Netspeak versus Speech

Netspeak shares many of the crucial characteristics of speech that make it a vital alternative to traditional written language. Both netspeak and speech are more playful and loosely structured, features which are only possible because both forms of communication are, with the exception of web pages and blogs, spontaneous and time-bound. And even though chatrooms, instant messaging and email all fall within these categories, the temporal rhythm for each is quite different in fundamental ways. Additionally, none of these communicative methods are face to face or immediately revisable like speech is, and all of these technological limitations have helped to shape the ways that netspeak evolves within each CMC platform. Below, you can find a helpful chart from David Crystal’s Language and the Internet which neatly illustrates which criteria for spoken language persist within the different styles of netspeak (Crystal 2001).

Criteria for Netspeak versus Speech. Image courtesy of David Crystal (via email).

As any of us who have talked in a chatroom or conversed with a friend entirely though instant messaging know, the rhythm of netspeak is far different from that of a face to face conversation. In a chatroom for example, the likes of which can be found in popular games such as World of Warcraft or through platforms such as Yahoo Messenger, different conversations between distinct groups of people can temporally overlap with each user having an equally loud (read: visible) voice. In other instances a user who is asked a question might not respond for more than thirty seconds or even a minute, a behavior unheard of in normal speech. Rapid feedback is limited by technological and user-based lags in netspeak, and the ability for users within a given virtual space such as a chatroom to maintain multiple ongoing conversations is severely limited. Messages can persist as well, floating about in cyberspace after being uttered for a varied period of time that is highly dependent on the CMC platform that the user is communicating on.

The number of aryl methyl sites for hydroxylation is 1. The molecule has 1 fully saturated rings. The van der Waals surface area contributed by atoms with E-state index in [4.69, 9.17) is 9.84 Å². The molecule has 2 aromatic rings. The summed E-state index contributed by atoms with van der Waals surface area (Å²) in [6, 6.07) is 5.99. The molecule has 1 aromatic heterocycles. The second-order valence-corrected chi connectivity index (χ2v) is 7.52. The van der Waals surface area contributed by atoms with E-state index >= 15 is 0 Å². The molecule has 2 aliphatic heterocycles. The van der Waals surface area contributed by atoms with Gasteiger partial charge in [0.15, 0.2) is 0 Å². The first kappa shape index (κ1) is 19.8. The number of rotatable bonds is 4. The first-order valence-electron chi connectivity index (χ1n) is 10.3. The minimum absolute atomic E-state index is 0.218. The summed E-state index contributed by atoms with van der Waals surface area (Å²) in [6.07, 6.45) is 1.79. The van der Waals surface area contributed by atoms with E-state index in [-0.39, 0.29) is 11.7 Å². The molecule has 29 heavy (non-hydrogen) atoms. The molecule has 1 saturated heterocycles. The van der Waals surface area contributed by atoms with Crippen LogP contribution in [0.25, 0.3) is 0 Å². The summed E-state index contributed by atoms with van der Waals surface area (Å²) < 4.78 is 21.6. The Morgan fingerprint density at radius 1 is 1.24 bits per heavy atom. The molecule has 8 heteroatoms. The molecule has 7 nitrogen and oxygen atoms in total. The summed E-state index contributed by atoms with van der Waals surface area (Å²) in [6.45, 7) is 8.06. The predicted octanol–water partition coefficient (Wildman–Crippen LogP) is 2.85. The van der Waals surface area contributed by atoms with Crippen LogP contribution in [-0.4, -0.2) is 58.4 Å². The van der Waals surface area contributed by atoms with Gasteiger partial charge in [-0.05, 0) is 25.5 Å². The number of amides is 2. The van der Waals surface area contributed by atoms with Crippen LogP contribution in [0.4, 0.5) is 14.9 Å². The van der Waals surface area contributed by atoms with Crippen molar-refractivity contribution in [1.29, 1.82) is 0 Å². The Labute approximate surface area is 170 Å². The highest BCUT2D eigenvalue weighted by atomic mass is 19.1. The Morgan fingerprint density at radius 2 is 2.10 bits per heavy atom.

In addition to the consistent lack of pacing and predictability, netspeak, like written language, severely limits users’ ability to easily communicate kinesic (motions and gestures), proxemic (spatial) or paralinguistic (non-verbal means of modifying meaning and conveying emotion) cues (Crystal 2001). While it is still easily possible to hold a normal conversation without proxemic cues—although the lack of a physical body or face to communicate with unquestionably makes netspeak seem more cold and distant than the spoken word—it is the absence of kinesic and paralinguistic cues such as hand motions, raised eyebrows or a tonal change in vocals that represents the biggest communicative hurdle for netspeakers to conquer. Patricia Wallace accurately states in The Psychology of the Internet that these deficiencies make it incredibly easy to lie “as long as we can live with our own deceptions and the harm they may cause others,” which, while quite intriguing, brings up some important psychological ramifications that fall outside of my project’s purview (Quoted in Crystal 2001).

The most notable and highly publicized example of netspeakers bridging this communicatory void is their use of smileys, or emoticons as they are more commonly known. Unless you have been living under a rock for the past decade, you have likely seen a number of different emoticons before, either while communicating on or browsing the internet, watching television or reading a recently published novel; they have become so embedded into the world’s pop culture consciousness that they have become nearly impossible to escape. Emoticons are used to recreate the most common facial expressions in different CMCs, but the same smiley face can be interpreted in any number of ways based on factors like time lag and verbal context. Without careful use and a knowledgeable interpreter they can be (perhaps disastrously!) misinterpreted, but if used correctly they provide a playful substitute for paralinguistic and kinesic cues.

Capitalization (HEY!), repeating letters and punctuation (heyyyy!!!!), and other creative uses of typography (<Cooper looks up and waves hello>) are also often used to substitute these cues, although their total range of possible meanings is rather small as text is far less expressive than a combination of visuals and voice; it is used almost exclusively to signify “extra emphasis, surprise and puzzlement” (Crystal 2001). But as was the case with emoticons but far more so here, there is a lack of general rules regarding how to interpret these linguistic modifications so netspeakers should be cognizant of whom they are speaking with and what CMC platform they are speaking through when putting these to use. For those who are still getting the hang of netspeak’s constantly re-written rules, it would be wise to test out these expressions in the historically casual, low-risk forms of CMC, such as in a text message or while instant messaging.

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